- Billionaire investor Chamath Palihapitiya said US stocks could rebound rapidly after the recent sell-off.
- He said there’s “a ton” of money waiting on the sidelines in products such as money market accounts.
- Stocks have tumbled this month as the Fed prepares to raise rates, with the tech-heavy Nasdaq 100 down 5.5%.
Billionaire investor Chamath Palihapitiya has said stock markets could bounce back rapidly from last week’s dramatic sell-off if they follow recent trends, with trillions of dollars sitting on the sidelines waiting to jump back in.
Palihapitiya said in his All In podcast at the weekend that he thinks markets have likely “puked it all out” after falling sharply in recent days. Stocks have dropped as investors come to grips with the likelihood that the Federal Reserve hikes interest rates sharply in 2022.
“There is a ton, trillions of dollars, waiting to find a home,” Palihapitiya said. He pointed to people holding money market accounts and municipal bonds.
“You may see a quick pullback in Q1 [and then] we’re back to the races again, because of all this other money that’s gonna say, ‘I gotta get back in’.”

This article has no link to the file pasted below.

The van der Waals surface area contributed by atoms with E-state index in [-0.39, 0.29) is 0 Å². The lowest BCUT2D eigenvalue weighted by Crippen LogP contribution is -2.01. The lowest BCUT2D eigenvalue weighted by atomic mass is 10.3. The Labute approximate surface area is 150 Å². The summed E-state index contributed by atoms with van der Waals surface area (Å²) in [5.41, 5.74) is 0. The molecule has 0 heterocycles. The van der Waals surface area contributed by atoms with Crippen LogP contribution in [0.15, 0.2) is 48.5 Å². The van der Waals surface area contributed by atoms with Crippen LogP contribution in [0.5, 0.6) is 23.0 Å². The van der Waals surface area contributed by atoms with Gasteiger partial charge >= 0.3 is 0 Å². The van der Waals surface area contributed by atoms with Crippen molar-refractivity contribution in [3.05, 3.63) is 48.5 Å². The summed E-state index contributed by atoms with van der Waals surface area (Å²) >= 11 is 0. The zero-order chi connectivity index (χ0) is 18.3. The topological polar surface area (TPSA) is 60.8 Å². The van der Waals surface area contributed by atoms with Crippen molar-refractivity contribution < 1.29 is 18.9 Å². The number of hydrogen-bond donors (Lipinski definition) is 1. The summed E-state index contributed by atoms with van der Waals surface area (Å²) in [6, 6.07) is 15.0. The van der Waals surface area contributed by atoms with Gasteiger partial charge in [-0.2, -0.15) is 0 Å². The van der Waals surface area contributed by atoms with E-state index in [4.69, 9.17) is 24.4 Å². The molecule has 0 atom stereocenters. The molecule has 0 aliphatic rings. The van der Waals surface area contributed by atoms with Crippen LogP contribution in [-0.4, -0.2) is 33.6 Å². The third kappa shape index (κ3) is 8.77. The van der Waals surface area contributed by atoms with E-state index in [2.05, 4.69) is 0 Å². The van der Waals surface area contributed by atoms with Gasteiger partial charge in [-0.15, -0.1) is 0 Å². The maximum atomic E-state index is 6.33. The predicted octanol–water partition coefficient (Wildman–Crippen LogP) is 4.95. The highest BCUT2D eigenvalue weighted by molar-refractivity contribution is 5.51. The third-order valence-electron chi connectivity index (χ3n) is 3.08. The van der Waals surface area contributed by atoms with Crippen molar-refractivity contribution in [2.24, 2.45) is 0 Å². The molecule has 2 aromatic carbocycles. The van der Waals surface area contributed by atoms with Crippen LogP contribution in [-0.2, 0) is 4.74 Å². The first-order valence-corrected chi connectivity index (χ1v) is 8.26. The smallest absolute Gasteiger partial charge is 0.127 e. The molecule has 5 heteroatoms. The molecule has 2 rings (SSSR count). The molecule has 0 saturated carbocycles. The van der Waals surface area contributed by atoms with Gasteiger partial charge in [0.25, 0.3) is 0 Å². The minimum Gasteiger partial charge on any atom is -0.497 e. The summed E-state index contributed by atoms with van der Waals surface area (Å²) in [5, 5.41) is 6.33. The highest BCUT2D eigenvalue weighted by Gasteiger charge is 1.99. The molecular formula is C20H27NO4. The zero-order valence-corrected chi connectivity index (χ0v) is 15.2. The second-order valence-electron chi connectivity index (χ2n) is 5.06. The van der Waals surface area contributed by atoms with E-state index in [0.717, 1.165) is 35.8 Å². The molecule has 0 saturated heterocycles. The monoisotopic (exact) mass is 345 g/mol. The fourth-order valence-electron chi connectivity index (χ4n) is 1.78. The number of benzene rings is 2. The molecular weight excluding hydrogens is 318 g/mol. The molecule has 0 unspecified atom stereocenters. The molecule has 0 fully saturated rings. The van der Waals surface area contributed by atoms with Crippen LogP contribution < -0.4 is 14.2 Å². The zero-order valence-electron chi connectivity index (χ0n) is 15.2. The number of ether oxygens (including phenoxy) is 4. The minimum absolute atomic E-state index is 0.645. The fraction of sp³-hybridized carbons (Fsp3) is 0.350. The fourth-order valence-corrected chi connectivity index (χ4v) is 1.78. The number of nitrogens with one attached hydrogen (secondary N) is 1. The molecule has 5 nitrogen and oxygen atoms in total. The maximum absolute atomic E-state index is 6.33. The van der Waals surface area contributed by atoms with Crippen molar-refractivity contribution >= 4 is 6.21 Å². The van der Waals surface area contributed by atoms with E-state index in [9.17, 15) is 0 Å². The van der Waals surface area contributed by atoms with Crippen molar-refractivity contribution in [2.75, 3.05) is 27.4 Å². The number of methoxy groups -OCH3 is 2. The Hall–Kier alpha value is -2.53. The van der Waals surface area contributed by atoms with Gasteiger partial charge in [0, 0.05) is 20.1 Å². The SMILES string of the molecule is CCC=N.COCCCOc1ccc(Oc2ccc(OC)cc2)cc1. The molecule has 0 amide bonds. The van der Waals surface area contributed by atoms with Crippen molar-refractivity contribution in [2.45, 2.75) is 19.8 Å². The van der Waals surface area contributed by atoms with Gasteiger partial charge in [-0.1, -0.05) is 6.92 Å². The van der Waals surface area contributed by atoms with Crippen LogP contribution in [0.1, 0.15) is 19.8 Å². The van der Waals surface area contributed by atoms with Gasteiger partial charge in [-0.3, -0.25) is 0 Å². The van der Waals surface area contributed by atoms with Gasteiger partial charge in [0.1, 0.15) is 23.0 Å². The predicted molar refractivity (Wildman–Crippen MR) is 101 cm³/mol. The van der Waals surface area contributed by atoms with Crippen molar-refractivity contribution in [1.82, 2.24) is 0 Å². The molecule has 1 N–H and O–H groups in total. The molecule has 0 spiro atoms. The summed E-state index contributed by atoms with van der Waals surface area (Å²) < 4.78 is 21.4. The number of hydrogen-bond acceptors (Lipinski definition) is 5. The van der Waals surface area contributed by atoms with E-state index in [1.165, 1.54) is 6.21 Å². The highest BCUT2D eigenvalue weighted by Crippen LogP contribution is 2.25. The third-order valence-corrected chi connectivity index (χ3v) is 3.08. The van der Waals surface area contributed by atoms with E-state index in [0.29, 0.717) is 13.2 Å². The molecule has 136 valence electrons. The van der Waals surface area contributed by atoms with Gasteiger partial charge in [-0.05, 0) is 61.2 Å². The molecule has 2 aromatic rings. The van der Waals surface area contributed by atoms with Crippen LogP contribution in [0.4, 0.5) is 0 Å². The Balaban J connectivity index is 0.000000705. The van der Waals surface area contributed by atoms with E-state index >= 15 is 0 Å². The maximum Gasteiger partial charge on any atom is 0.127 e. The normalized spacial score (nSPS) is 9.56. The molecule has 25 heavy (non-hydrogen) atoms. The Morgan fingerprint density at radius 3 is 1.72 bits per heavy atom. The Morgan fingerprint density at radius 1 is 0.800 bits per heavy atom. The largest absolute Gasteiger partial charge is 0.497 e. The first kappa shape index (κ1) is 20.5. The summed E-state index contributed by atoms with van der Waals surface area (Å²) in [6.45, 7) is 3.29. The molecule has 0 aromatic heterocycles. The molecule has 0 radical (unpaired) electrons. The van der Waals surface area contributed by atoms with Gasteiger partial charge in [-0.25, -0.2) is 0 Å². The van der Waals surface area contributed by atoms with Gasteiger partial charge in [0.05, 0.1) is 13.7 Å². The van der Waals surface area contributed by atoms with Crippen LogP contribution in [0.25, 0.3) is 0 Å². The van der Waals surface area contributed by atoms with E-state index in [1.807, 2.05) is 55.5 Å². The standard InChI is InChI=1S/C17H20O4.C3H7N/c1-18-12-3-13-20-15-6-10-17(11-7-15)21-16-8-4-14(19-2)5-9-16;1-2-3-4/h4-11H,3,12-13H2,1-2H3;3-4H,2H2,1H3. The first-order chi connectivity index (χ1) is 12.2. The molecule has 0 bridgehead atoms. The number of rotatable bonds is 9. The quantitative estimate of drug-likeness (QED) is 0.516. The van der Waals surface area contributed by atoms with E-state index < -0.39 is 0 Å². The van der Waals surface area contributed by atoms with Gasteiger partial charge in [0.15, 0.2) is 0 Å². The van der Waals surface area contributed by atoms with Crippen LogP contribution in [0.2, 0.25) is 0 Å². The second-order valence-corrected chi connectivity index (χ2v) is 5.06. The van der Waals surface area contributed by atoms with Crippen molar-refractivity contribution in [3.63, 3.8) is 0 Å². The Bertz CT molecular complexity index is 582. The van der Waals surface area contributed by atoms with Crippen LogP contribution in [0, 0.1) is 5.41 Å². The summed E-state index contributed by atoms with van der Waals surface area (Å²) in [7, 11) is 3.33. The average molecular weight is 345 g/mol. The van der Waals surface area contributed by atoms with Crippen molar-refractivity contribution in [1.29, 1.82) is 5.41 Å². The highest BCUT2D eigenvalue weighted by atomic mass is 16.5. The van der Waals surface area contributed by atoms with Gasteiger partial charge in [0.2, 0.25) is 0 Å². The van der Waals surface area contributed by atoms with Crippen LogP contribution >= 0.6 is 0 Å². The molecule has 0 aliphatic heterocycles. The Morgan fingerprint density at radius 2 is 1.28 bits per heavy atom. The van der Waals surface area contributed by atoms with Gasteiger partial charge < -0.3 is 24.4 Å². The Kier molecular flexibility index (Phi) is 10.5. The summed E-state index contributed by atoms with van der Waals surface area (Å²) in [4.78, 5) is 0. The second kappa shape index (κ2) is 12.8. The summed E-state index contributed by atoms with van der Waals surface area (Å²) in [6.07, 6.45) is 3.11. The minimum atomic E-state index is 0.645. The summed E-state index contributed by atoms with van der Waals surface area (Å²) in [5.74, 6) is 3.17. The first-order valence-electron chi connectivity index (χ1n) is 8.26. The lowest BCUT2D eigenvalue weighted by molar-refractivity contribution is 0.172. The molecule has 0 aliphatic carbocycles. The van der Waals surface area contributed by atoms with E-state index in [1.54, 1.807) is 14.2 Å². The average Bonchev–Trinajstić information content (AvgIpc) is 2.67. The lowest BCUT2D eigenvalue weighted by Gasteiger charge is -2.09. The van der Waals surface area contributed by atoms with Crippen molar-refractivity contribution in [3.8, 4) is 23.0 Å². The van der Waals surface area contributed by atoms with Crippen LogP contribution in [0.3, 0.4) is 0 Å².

He added: “If you look at all these corrections, in the world of computer-traded algorithms and ETFs and passive money… all the snapbacks are so fast, you correct 20% and then, whoop, you whip it back and you go.”
However, the billionaire tech investor said he wasn’t sure whether the sell-off was a buying opportunity and that this was just “one view based on the past.”
Investors have dumped speculative technology companies as they prepare for the Fed to raise interest rates this year. Companies that are more closely linked to interest rates and the health of the economy, such as financials and retailers, have started to look more attractive.
Palihapitiya, a former Facebook executive who has launched many high profile special-purpose acquisition companies, said it seemed like the Fed has probably waited “a little too long” to start raising interest rates to tackle red-hot inflation.
“We’re just, sort of, digesting that reality,” he said on his podcast, co-hosted with investors Jason Calacanis, David Sacks and David Friedberg. “I think that… we puked it all out for the most part, in my opinion,” he added.
“You have to remember, the big difference between now and even 10… 20, 30, 40, 50 years ago is how many computers are involved in the trade, how much passive money is involved that own assets, and how much of this stuff is sitting on the sidelines still in money market accounts and [municipal bonds].”